The Middle East and Africa are also going to have significant problems when it comes to data centers and water. According to the 2022 report “Making AI Less ‘Thirsty,’” OpenAI’s ChatGPT requires approximately 1.3 gallons of water for every 200-500 questions and answers. More advanced models will require even more water. The report also found that “training GPT-3 in Microsoft’s state-of-the-art U.S. data centers can directly consume 700,000 liters of clean freshwater… and the water consumption would have been tripled if training were done in Microsoft’s Asian data centers…” Water consumption for data centers will also impact the future economics of the region. World Bank estimates find that climate-related water scarcity could reduce the GDP of the Middle East by 6-14% by 2050. All of this together will produce geopolitical problems that will need to be assessed and confronted when analyzing how AI will impact power dynamics.
AI is dependent upon computational power, which means AI is dependent upon semiconductors (colloquially referred to as “chips”). The design and manufacturing of chips are consistently threatened by geopolitical risks and highlight the deep physical-cyber connection that exists within AI. Producing semiconductors is severely limited in the number of countries that have the ability to design, develop, and manufacture chips. Even with the limited number of countries involved, producing chips is a complicated endeavor that involves tens of thousands of parts and resources. Resources like silicon and gallium arsenide are directly part of the production and, therefore, part of the geopolitical calculations.
While researchers in the United States lead the world in advanced chip design, countries like the Netherlands, South Korea, Japan, and Taiwan are critical for the manufacturing of them. For example, advanced chips use extreme ultra-violet light lithography for production, but the Netherlands’ ASML is the only maker of that equipment. Russia’s invasion of Ukraine threatened this process because of a neon gas shortage. Neon is needed for the lasers to carve patterns on the chips, and Ukraine produced approximately half the world’s neon before the invasion.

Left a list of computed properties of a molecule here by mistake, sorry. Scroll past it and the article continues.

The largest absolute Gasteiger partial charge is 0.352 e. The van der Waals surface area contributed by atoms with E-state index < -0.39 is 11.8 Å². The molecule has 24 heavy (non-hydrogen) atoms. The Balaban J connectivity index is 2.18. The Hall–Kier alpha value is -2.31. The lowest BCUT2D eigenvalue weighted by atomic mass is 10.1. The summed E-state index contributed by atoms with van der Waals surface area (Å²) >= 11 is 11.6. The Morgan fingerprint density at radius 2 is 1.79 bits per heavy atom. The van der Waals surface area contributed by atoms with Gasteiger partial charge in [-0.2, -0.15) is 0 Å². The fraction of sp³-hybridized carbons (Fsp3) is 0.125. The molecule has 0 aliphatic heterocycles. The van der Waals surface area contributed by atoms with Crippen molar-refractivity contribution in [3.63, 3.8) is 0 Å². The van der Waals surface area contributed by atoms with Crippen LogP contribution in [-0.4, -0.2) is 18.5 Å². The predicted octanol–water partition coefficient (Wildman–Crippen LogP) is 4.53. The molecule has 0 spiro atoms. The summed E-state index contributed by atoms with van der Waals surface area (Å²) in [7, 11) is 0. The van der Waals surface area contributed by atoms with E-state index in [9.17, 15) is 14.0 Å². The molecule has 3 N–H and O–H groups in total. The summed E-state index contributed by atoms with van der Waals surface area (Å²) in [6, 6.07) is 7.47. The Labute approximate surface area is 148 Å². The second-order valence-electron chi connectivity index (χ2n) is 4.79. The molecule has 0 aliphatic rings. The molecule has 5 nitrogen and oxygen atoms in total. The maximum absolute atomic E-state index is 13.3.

Other geopolitical or physical security problems include the trading routes, natural resources, manufacturing facilities, etc., necessary for semiconductors, and they are all threatened by great power politics and conflict. Also, TSMC is the most important manufacturer of advanced chips, and China’s threats to Taiwan could cause the global collapse of technology. Great power competition is already threatening the making of advanced semiconductors. In 2022, the Biden administration restricted the sale to China of advanced chips that are made with US equipment, even if they were produced outside America. This was to prevent the Chinese military from gaining technological advantages. China has responded by restricting raw materials, such as gallium and germanium products, in the process. Importantly, China controls about 13% of this market, East Asia controls a total of 57%, and the US controls only 11% of the market. Whoever controls the natural resources can influence the future of AI.
AI, Geopolitics, and Business
Understanding these critical issues will help technology companies navigate the geopolitical risks and plan for the long term. There are a myriad of geopolitical problems, but the specific issues around data centers and semiconductors will determine what AI capabilities corporations will be able to develop and use over the coming decades.
Bio: Dr. Treston Wheat is an intelligence research specialist with a geopolitical risk consultancy, editor of a security journal, and adjunct professor at Georgetown University.